NASDAQ OMX believes the prospectus summary should not be shortened. The summary is already very condensed. Further shortening of the summary is not likely to result in a reduction of costs for issuers and it seems issuers are not generally demanding shortening the summary. On the contrary, there appear to be cases where issuers are inclined to draw up a longer rather than a shorter summary. Since the quality of the summary is more important than the length or structure and since the issuer needs some flexibility in drawing up the summary, it appears better to keep the current length to allow it to include the most important elements of the prospectus. Also, in many passporting situations, the summary may be the only part of the prospectus that is translated. Although an investor should of course read the whole prospectus, shortening the summary risks lowering the level of investor protection in an appropriate way.
Disclosure obligations for small quoted companies
NASDAQ OMX prefers raising the threshold instead of introducing a “mini” prospectus. Introducing a mini prospectus would mean introducing another layer of rules, which would not serve the purposes of simplifying the prospectus regime and reducing the administrative burden. It would instead complicate the regulatory environment for issuers while the costs for drawing up a document, although possibly shorter, still remain.
When raising the threshold it however seems relevant to review not only article 1(2)(h) but also article 3(2)(e). The implementation of this article has in for instance Sweden resulted in a threshold of 1 million €. Raising the threshold in article 1(2)(h) will not necessarily have any effect unless the threshold in article 3(2)(e) is also raised.
Disclosure requirements and Government Guarantee Schemes
Although NASDAQ OMX agrees issuers should not be required to provide information on Member States as guarantors and supports changes to the directive in this regard, we also note that by the time such changes have been implemented in national legislation, the issuances targeted by the proposal will already be closed. In the meantime a possible fast track would be for CESR to agree on, and make public, practices as regards information on Member States as guarantors.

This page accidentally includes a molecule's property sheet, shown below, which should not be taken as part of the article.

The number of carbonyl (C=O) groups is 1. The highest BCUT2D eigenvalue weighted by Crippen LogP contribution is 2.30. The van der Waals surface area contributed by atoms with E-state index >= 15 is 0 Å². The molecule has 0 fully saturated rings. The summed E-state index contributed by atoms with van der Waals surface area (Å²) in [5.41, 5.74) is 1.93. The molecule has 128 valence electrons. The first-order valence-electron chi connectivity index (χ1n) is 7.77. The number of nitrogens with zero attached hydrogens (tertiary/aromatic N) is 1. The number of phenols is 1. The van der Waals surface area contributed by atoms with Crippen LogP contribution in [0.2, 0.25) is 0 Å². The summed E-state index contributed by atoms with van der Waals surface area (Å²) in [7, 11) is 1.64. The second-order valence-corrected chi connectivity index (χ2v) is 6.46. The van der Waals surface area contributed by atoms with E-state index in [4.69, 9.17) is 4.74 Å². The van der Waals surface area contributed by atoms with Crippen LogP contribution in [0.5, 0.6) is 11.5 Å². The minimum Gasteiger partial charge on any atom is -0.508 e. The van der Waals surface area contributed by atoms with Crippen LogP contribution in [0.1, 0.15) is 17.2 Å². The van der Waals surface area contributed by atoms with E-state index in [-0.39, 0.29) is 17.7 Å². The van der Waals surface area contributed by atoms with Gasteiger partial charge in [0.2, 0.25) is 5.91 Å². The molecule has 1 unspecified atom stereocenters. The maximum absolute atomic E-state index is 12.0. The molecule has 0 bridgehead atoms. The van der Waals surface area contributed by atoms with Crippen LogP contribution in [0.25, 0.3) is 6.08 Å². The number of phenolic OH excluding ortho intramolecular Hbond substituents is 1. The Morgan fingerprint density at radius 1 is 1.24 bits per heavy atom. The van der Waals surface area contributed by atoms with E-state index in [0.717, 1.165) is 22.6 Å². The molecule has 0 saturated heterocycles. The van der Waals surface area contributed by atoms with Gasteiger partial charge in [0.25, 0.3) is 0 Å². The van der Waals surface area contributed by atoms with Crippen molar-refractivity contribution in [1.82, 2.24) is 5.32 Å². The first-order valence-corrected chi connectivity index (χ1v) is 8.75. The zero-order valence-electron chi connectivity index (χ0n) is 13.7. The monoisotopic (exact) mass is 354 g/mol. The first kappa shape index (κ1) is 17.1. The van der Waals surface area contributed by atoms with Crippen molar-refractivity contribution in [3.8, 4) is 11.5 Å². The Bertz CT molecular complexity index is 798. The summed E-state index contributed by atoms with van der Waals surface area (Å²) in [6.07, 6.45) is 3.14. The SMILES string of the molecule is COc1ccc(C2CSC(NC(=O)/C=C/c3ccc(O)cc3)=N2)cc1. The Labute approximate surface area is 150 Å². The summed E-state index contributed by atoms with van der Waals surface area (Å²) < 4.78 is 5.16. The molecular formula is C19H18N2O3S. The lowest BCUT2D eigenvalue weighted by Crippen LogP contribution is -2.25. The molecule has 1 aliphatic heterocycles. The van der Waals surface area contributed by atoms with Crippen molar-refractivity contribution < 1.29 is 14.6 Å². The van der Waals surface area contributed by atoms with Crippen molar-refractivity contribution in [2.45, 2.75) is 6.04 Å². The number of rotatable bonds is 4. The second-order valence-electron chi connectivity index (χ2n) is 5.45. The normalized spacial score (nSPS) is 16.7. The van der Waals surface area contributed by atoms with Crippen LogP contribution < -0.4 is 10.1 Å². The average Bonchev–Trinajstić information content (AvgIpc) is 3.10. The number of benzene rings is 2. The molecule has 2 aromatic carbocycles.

Rights issues
NASDAQ OMX supports addressing the topic of rights issues and exempting such issues from obligation to draw up a prospectus. The reason is that for issuers whose shares are already admitted to trading on a regulated market, information relevant for investors has already been disclosed by the issuer in accordance with the Market Abuse and Transparency Directives. For issuers whose shares are admitted to trading on an MTF, there has also been enough information made available to investors in accordance with the rules applicable at the MTF. It should also be noted that the proposed exemption for “rights” should not be limited to rights issues only in situations of capital raise but also situations where for instance redemption rights are issued. Further clarification of the intended scope and a definition of “rights” seem necessary.
NASDAQ OMX wishes to draw the attention of the Commission to another situation which possibly could also benefit from an exemption from the obligation to draw up a prospectus.
It concerns the situation when an issuer whose shares are admitted to trading on a regulated market has negotiated a deal with a third party to acquire property from the third party (often, but not always, real estate). The issuer will pay remuneration in new shares which are to be admitted to trading. If the value of the new shares to be issued as remuneration exceeds ten per cent of the number of shares of the same class already admitted to trading on the same regulated market, the issuer can not benefit from the exemption in article 4(2)(a). This is the consequence, despite the fact that the new shares will be acquired by only one new shareholder and despite the fact that this new shareholder has actually negotiated the deal with the issuer, and thus has already made the decision to become a shareholder. It can be argued that all necessary information about the new share issue and also about the underlying acquisition of property can be disclosed to the public in accordance with the Market Abuse and Transparency Directives, and that a full prospectus does not serve an investor protection purpose in this case. The cost for producing the prospectus in this situation may be considered an unnecessary burden for the issuer. The Commission should consider whether this situation should also be exempt from the obligation to draw up a prospectus, possibly under article 4 of the Prospectus Directive